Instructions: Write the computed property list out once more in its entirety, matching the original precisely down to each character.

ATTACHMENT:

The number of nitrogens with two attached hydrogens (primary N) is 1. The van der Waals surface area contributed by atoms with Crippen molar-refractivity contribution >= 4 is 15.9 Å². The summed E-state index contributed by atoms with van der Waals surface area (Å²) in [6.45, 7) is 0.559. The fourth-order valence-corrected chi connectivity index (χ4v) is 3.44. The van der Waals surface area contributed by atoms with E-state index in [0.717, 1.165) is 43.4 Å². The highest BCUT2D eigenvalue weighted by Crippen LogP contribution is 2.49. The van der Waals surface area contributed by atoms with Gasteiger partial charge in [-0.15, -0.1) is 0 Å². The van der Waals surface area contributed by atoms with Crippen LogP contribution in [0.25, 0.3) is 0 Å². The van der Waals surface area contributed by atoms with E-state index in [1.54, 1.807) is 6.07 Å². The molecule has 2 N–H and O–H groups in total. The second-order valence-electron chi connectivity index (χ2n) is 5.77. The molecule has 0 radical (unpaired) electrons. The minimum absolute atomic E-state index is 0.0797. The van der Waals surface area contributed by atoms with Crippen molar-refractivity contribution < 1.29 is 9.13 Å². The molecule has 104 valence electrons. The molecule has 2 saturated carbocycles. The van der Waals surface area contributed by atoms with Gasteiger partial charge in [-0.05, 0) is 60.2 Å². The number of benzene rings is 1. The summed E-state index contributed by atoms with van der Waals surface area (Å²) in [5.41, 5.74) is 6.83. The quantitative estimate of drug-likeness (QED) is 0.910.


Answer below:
The number of nitrogens with two attached hydrogens (primary N) is 1. The van der Waals surface area contributed by atoms with Crippen molar-refractivity contribution >= 4 is 15.9 Å². The summed E-state index contributed by atoms with van der Waals surface area (Å²) in [6.45, 7) is 0.559. The fourth-order valence-corrected chi connectivity index (χ4v) is 3.44. The van der Waals surface area contributed by atoms with E-state index in [0.717, 1.165) is 43.4 Å². The highest BCUT2D eigenvalue weighted by Crippen LogP contribution is 2.49. The van der Waals surface area contributed by atoms with Gasteiger partial charge in [-0.15, -0.1) is 0 Å². The van der Waals surface area contributed by atoms with Crippen LogP contribution in [0.25, 0.3) is 0 Å². The van der Waals surface area contributed by atoms with E-state index in [1.54, 1.807) is 6.07 Å². The molecule has 2 N–H and O–H groups in total. The second-order valence-electron chi connectivity index (χ2n) is 5.77. The molecule has 0 radical (unpaired) electrons. The minimum absolute atomic E-state index is 0.0797. The van der Waals surface area contributed by atoms with Crippen molar-refractivity contribution < 1.29 is 9.13 Å². The molecule has 104 valence electrons. The molecule has 2 saturated carbocycles. The van der Waals surface area contributed by atoms with Gasteiger partial charge in [-0.05, 0) is 60.2 Å². The number of benzene rings is 1. The summed E-state index contributed by atoms with van der Waals surface area (Å²) in [5.41, 5.74) is 6.83. The quantitative estimate of drug-likeness (QED) is 0.910.